Mozilla tests Facebook integration with Firefox
Facebook is the ultimate time-wasting tool, and Firefox is making it easier than ever before to make your life a little less productive with its new Social API tool.
Facebook integration, which has been in beta testing since October 22, rolls out Tuesday as part the Social API feature of Firefox’s new release.
Firefox until now has allowed downloadable add-ons to connect social networks to the browser. The new Social API makes the process more seamless.
Instead of keeping Facebook open in a separate tab, the new Facebook plug-in adds the notifications sidebar you normally see on the side of your Facebook page, so you can keep up with social news and browse the Web simultaneously. Your Facebook chats will also appear on the side of your browser.
After upgrading to the latest version of Firefox, you can activate Facebook integration by visiting the Facebook Messenger for Firefox page and turning on the feature. You can also disable it at any time. If you don’t have Facebook, you won’t even see these options.
What are the benefits?
Mozilla engineering manager Gavin Sharp says Facebook integration eliminates the constant toggling between tabs, or the need to supplement Web browsing with a second screen, such as a smartphone.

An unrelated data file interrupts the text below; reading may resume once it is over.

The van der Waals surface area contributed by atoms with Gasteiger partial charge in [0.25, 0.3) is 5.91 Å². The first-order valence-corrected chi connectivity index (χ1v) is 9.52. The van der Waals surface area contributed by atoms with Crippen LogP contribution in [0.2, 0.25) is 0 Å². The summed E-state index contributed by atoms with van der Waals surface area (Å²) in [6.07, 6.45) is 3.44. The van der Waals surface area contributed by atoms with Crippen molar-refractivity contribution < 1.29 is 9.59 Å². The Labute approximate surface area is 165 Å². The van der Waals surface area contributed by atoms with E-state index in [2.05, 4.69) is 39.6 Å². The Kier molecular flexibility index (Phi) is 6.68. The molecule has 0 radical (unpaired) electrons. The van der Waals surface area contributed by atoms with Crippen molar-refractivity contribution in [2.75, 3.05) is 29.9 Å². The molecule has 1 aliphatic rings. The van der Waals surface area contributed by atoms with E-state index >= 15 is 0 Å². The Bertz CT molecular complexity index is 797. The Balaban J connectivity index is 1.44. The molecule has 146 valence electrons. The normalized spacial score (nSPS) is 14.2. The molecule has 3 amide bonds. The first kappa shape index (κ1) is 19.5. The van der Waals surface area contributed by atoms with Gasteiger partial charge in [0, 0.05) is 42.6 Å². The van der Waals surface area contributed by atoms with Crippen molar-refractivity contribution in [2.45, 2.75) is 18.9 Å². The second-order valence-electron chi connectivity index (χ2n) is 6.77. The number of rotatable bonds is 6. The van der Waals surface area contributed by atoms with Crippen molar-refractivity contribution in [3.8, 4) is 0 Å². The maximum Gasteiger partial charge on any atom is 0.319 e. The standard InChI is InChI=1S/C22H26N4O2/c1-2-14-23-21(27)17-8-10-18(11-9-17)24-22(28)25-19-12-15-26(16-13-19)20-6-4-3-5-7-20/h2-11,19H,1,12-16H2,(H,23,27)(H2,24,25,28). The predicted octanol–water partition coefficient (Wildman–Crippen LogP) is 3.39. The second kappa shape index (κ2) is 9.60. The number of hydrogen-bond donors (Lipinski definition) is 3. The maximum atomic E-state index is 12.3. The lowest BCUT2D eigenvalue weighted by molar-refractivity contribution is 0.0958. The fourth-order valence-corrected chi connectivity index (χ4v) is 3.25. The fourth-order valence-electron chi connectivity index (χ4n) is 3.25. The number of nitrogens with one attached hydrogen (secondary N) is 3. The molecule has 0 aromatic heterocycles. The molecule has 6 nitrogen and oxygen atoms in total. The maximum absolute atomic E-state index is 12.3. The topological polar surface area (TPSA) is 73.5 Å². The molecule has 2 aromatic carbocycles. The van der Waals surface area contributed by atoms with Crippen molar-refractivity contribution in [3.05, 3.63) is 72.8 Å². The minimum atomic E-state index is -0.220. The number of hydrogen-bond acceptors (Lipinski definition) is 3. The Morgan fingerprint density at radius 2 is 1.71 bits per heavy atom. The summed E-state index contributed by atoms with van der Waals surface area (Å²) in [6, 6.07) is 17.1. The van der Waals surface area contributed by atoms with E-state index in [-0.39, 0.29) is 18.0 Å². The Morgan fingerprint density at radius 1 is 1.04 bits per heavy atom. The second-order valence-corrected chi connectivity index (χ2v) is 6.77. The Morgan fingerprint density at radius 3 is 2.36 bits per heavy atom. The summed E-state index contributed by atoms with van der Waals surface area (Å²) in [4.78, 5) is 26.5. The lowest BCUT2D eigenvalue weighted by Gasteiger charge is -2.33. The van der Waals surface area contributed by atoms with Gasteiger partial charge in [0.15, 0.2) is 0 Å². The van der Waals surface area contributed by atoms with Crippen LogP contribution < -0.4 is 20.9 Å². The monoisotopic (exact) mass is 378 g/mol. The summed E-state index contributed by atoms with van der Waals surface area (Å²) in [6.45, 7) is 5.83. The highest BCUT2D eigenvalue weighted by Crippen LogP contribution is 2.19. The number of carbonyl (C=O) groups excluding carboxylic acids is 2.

Facebook is the first social network to integrate with Firefox, but Mozilla is negotiating with other sites, too.
“The Firefox user base overlaps a lot with the Facebook one,” Sharp says. “As a first step, this offers heavy Facebook users a great way to use Facebook in Firefox and in a way that’s not too obtrusive.”
Sharp says potential partners include “all the names you would expect in the social space,” but also other sites, like e-mail and office productivity software providers. Eventually, a toolbar featuring buttons for various social networks and other partners will appear in Firefox so you can easily integrate your browser with sites you use the most.
Firefox is still working with Facebook to get feedback on the feature and determine a timeframe for a wider rollout. The company is also seeking input from developers and early adopters to improve the feature before it goes public.